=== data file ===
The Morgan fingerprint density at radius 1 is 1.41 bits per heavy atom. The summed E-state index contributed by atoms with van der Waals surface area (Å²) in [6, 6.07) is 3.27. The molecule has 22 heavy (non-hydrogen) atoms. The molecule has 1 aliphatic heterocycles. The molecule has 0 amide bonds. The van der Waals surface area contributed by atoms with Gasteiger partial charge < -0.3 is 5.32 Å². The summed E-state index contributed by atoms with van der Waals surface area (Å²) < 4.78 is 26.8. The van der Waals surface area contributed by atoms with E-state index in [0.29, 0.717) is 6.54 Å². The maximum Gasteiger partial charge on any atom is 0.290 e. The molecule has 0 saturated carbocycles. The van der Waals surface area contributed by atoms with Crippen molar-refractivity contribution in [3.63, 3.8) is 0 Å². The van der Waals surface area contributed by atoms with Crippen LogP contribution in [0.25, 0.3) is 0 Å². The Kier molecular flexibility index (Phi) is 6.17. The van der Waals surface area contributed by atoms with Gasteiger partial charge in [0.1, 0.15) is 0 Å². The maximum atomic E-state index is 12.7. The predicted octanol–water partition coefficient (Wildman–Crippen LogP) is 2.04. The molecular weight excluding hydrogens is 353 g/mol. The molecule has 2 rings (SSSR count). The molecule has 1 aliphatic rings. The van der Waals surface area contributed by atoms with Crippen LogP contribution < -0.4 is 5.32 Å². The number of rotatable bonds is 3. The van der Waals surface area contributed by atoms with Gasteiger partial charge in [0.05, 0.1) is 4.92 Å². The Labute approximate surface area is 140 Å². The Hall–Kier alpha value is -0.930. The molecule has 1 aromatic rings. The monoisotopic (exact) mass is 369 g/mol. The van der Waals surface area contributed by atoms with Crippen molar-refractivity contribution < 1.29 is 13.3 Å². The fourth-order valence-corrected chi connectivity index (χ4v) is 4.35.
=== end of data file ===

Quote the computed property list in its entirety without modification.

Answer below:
The Morgan fingerprint density at radius 1 is 1.41 bits per heavy atom. The summed E-state index contributed by atoms with van der Waals surface area (Å²) in [6, 6.07) is 3.27. The molecule has 22 heavy (non-hydrogen) atoms. The molecule has 1 aliphatic heterocycles. The molecule has 0 amide bonds. The van der Waals surface area contributed by atoms with Gasteiger partial charge < -0.3 is 5.32 Å². The summed E-state index contributed by atoms with van der Waals surface area (Å²) < 4.78 is 26.8. The van der Waals surface area contributed by atoms with E-state index in [0.29, 0.717) is 6.54 Å². The maximum Gasteiger partial charge on any atom is 0.290 e. The molecule has 0 saturated carbocycles. The van der Waals surface area contributed by atoms with Crippen molar-refractivity contribution in [3.63, 3.8) is 0 Å². The van der Waals surface area contributed by atoms with Crippen LogP contribution in [0.25, 0.3) is 0 Å². The Kier molecular flexibility index (Phi) is 6.17. The van der Waals surface area contributed by atoms with Gasteiger partial charge in [0.1, 0.15) is 0 Å². The maximum atomic E-state index is 12.7. The predicted octanol–water partition coefficient (Wildman–Crippen LogP) is 2.04. The molecular weight excluding hydrogens is 353 g/mol. The molecule has 2 rings (SSSR count). The molecule has 1 aliphatic rings. The van der Waals surface area contributed by atoms with Crippen LogP contribution < -0.4 is 5.32 Å². The number of rotatable bonds is 3. The van der Waals surface area contributed by atoms with Gasteiger partial charge in [0.05, 0.1) is 4.92 Å². The Labute approximate surface area is 140 Å². The Hall–Kier alpha value is -0.930. The molecule has 1 aromatic rings. The monoisotopic (exact) mass is 369 g/mol. The van der Waals surface area contributed by atoms with Crippen molar-refractivity contribution < 1.29 is 13.3 Å². The fourth-order valence-corrected chi connectivity index (χ4v) is 4.35.